Hypervolume

I realized after posting the 4D Pong game yesterday, and watching peoples’ reactions, that the tricky concept is hypervolume — the equivalent of volume, but in one higher dimension.

The problem is that we have no direct experience of navigating in that very rich space. It’s deceptively simple — go up/down, left/right, in/out, and also one other dimension, but that extra dimension is one for which we simply have no intuition, since we don’t live there.

Something as simple as playing Pong — moving a box around in a hypercube and bouncing off its hyper-walls (ie: cubes, which serve the same function as the square walls on a 3D cube) — is already stretching beyond what makes sense to most people on any intuitive level, even if they get what’s going on intellectually.

I’m starting now to think about what might be good scaffolding experiences, even simpler than something like Pong, by which one could gradually “level up” to having the intuition required to navigate with ease through a hypervolume.

6 Responses to “Hypervolume”

  1. Sharon says:

    This is in line with the comment I just posted on yesterday’s entry before seeing this one:

    I wonder if there is a “games for learning” opportunity here. Could you create the game in such a way that it progresses from 2d pong to 4d pong and, in the process, teaches the player about 4d hypercubes?

  2. admin says:

    Great minds think alike. :-)

  3. Sharon says:

    Is the following correct? In any pong game the paddles are always 1 dimension lower than the space (so, in 2d pong the paddle is a line, in 3d it is a plane, and in 4d it is a cube). The puck has the same dimensionality as the space. The paddles are always fixed at the extreme values in one dimension (e.g., w=red/blue in your 4d pong, or x=0/1 in a horizontal 2d pong where the axes range from 0 to 1). You successfully “hit” the puck if you move your paddle to a position that intersects the puck by the time the puck hits the extreme value in the paddle’s fixed dimension. (So actually, time is an additional dimension in the game that we are not counting.)

    I think there are a few things that are hard about playing this version of 4d pong. The biggie is understanding the hyperspace enough to predict where the puck will go if it bounces off the other “walls” before it gets to the paddle’s fixed “wall”. The others might be easier to fix. For me, simply moving the 3d paddle in 3d space effectively using the keyboard is hard. I wonder, if one could play this with a Wii controller or a Kinect, if that would make things noticeably easier? Or at least, use the mouse for two of the dimensions with the keyboard only doing the third. Another difficulty is being able to tell the paddle’s actual 3d position from its 3d projection on the screen—your moving figure helps somewhat with that. Also, a better visual cue for a successful block of the puck would help. I have trouble determining when I’ve hit it and when I’ve missed.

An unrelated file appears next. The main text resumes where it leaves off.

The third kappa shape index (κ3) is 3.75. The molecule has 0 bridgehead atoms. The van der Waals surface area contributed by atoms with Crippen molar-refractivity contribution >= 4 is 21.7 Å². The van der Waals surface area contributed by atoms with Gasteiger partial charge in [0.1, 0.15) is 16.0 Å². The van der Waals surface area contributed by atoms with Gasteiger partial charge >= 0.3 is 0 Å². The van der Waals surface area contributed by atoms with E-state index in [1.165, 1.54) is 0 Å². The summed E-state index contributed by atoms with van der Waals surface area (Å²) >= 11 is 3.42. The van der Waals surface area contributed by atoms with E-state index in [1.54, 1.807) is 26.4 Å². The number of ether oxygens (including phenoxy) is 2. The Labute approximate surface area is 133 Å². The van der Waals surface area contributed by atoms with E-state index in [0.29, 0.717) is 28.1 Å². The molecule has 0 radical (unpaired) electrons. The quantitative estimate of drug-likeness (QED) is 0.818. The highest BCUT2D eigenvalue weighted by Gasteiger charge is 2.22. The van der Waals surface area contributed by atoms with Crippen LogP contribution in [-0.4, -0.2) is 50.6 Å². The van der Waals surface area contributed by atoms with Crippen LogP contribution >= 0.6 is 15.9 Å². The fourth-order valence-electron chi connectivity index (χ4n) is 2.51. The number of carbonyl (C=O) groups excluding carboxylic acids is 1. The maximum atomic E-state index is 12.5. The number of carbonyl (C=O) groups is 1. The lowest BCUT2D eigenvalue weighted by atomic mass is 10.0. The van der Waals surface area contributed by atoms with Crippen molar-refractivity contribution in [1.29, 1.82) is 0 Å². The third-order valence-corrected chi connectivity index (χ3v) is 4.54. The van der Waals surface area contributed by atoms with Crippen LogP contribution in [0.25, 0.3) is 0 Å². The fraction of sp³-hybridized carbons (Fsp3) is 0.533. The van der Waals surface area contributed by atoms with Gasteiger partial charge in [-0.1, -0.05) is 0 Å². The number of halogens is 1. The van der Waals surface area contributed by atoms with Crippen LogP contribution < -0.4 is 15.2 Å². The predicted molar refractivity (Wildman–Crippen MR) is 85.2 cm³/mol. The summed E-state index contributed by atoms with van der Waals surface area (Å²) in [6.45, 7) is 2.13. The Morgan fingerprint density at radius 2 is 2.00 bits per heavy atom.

I think the real learning to be had is in understanding the hyperspace, and getting the other things out of the way could help with that.

    One more random thought: the red/blue dimension takes some getting used to. In terms of scaffolding experiences, how about a 3d pong that uses (x,y,w) instead of (x,y,z), if you see what I mean.

  4. Sharon says:

    A couple of other ideas for scaffolding steps:

    – Allow the game to be vastly slowed down, or even single-stepped so that the player can take time to think about what is going on.

    – Have only 1 additional surface, other than the paddles, that the puck can hit. More like tennis than like squash.

  5. Brandon says:

    I found my biggest difficulty was determining when a collision determined a score, and when it did not. to some degree this was due to both the oscillation of the 3d projected hypercube, and the aforementioned difficulty in visualizing hypervolume, even though I understand at least 2 3d representations of the hypercube. Sometimes it seemed that I was guarding a volume, and sometimes a plane depending on the ball’s motion. (‘Course thinking about it more this makes perfect sense)
    actually

    I played the computer to 100 points.. by the end of it I was keeping within 3, but the machine still won.

    So thinking more about it: The defended goal is actually the 3d volume located at the W end (w=0) of the hypercube, while the target goal is the 3d volume located at the far end of the w axis. The paddles are also 3d cubes which can move within.about the surface of their respective goal volumes, and points count whenever the ball enters that volume…

    Yeah it really is just a visualization problem, as the 3d projection loses a bit of the w axis along the way.. its like playing tennis from the top down.. cant tell when it hits the net except by feedback from the net. :)

    Fun game though. Thanks!

  6. Adam says:

    This discussion reminds me of Miegakure (http://marctenbosch.com/miegakure/), “a puzzle-platforming game in four dimensions”, which I had the opportunity to play at PAX East. I’m very much looking forward to it, as the author seems to be approaching it as a teaching opportunity as well as entertainment.

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